As this disease progresses, Mom becomes the center of attention more and more often when we go out. Partly because she looks different now. She's very thin and cannot move quickly. And I find this sad. Just a few years ago she would have said, "I don't think that physically I act my age. I don't act old." But, mostly, people notice her because she speaks to random people about irrational things.
When she notices a group of people, or even an individual, she will frantically gesture to get their attention and then yell to them. "NO! Don't go that way! Come back here! NO!" Or, "There they are! Come here!" The last time she did this, I quietly suggested that she shouldn't yell at people. She then yelled at me, "Why not? They're getting away!" When I told her that we didn't even know them, several people in the area laughed. Yes, people notice Mom.
If it is a particularly embarrassing situation, I will smile and apologize for Mom's comments, sometimes explaining the reasons for her behavior. Some people give a pitying look. Some glare at me for being firm, or what they probably consider harsh. Some smile with understanding and mention someone they know who has the disease.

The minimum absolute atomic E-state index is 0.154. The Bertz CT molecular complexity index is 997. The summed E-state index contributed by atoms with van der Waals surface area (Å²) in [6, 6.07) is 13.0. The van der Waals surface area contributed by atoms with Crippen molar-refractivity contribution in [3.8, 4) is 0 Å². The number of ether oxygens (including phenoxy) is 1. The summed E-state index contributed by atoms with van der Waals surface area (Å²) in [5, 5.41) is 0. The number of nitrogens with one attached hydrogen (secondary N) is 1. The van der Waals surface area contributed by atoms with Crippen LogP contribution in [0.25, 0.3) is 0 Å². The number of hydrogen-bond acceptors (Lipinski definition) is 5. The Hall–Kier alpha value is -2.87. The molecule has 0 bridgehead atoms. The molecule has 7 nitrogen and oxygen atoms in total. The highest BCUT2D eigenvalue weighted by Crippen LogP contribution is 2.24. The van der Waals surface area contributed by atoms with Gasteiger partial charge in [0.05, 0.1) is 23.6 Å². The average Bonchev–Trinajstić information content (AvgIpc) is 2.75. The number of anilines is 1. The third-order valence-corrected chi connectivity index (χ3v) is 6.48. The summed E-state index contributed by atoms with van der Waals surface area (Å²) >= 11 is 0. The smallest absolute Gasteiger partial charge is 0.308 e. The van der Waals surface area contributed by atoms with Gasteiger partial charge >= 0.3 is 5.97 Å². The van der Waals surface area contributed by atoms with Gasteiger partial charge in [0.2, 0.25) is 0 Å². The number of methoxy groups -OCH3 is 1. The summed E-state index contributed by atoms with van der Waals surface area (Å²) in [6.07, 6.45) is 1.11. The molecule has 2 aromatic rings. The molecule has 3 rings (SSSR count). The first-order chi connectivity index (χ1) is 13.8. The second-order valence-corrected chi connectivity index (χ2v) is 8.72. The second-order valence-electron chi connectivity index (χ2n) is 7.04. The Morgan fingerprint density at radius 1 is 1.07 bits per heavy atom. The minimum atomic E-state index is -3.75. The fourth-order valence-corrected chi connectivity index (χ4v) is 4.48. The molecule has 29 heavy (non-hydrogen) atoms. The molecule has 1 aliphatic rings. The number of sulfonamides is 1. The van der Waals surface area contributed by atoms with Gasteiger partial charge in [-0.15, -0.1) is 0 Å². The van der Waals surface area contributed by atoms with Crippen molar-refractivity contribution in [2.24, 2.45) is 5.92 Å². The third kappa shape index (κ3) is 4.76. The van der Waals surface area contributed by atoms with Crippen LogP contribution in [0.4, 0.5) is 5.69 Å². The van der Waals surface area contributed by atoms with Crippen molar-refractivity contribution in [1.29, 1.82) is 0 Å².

But, more frequently, when people find out that this is my mother, I receive the comment, "Well, at least you still have your mother." I express my genuine condolences for their loss. But, I have the need for them to recognize that I am grieving too! I lost my mother several years ago. Everyday, I am watching a disease decimate the person who used to be my mother. And when my mother is finally at peace and whole again, condolences will be too late.